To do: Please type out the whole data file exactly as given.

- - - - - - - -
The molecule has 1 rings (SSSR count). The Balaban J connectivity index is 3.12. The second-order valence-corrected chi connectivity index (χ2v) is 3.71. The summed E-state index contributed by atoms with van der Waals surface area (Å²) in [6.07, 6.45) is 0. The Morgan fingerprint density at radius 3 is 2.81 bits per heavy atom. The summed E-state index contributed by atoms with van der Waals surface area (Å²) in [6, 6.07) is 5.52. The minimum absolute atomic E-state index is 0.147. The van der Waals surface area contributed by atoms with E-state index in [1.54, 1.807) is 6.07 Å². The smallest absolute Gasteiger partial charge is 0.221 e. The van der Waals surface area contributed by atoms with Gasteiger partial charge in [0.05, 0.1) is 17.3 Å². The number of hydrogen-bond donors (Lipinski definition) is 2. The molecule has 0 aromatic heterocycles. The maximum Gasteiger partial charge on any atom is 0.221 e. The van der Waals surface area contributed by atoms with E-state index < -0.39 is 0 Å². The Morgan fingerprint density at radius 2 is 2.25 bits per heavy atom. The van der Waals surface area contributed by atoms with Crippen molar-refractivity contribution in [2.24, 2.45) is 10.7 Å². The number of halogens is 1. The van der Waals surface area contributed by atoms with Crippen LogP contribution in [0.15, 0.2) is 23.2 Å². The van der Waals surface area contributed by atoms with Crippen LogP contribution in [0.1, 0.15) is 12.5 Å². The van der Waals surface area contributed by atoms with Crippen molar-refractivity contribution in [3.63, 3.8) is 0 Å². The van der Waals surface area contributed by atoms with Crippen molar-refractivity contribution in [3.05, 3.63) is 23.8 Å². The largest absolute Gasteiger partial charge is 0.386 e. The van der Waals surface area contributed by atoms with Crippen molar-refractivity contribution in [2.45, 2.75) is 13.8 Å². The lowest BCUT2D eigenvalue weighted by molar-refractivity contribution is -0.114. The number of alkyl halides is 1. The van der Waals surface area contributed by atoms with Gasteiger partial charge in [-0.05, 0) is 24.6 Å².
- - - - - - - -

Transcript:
The molecule has 1 rings (SSSR count). The Balaban J connectivity index is 3.12. The second-order valence-corrected chi connectivity index (χ2v) is 3.71. The summed E-state index contributed by atoms with van der Waals surface area (Å²) in [6.07, 6.45) is 0. The Morgan fingerprint density at radius 3 is 2.81 bits per heavy atom. The summed E-state index contributed by atoms with van der Waals surface area (Å²) in [6, 6.07) is 5.52. The minimum absolute atomic E-state index is 0.147. The van der Waals surface area contributed by atoms with E-state index in [1.54, 1.807) is 6.07 Å². The smallest absolute Gasteiger partial charge is 0.221 e. The van der Waals surface area contributed by atoms with Gasteiger partial charge in [0.05, 0.1) is 17.3 Å². The number of hydrogen-bond donors (Lipinski definition) is 2. The molecule has 0 aromatic heterocycles. The maximum Gasteiger partial charge on any atom is 0.221 e. The van der Waals surface area contributed by atoms with E-state index < -0.39 is 0 Å². The Morgan fingerprint density at radius 2 is 2.25 bits per heavy atom. The van der Waals surface area contributed by atoms with Crippen molar-refractivity contribution in [2.24, 2.45) is 10.7 Å². The number of halogens is 1. The van der Waals surface area contributed by atoms with Crippen LogP contribution in [0.15, 0.2) is 23.2 Å². The van der Waals surface area contributed by atoms with Crippen LogP contribution in [0.1, 0.15) is 12.5 Å². The van der Waals surface area contributed by atoms with Crippen molar-refractivity contribution in [3.63, 3.8) is 0 Å². The van der Waals surface area contributed by atoms with Crippen molar-refractivity contribution in [3.05, 3.63) is 23.8 Å². The largest absolute Gasteiger partial charge is 0.386 e. The van der Waals surface area contributed by atoms with Crippen molar-refractivity contribution in [2.45, 2.75) is 13.8 Å². The lowest BCUT2D eigenvalue weighted by molar-refractivity contribution is -0.114. The number of alkyl halides is 1. The van der Waals surface area contributed by atoms with Gasteiger partial charge in [-0.05, 0) is 24.6 Å².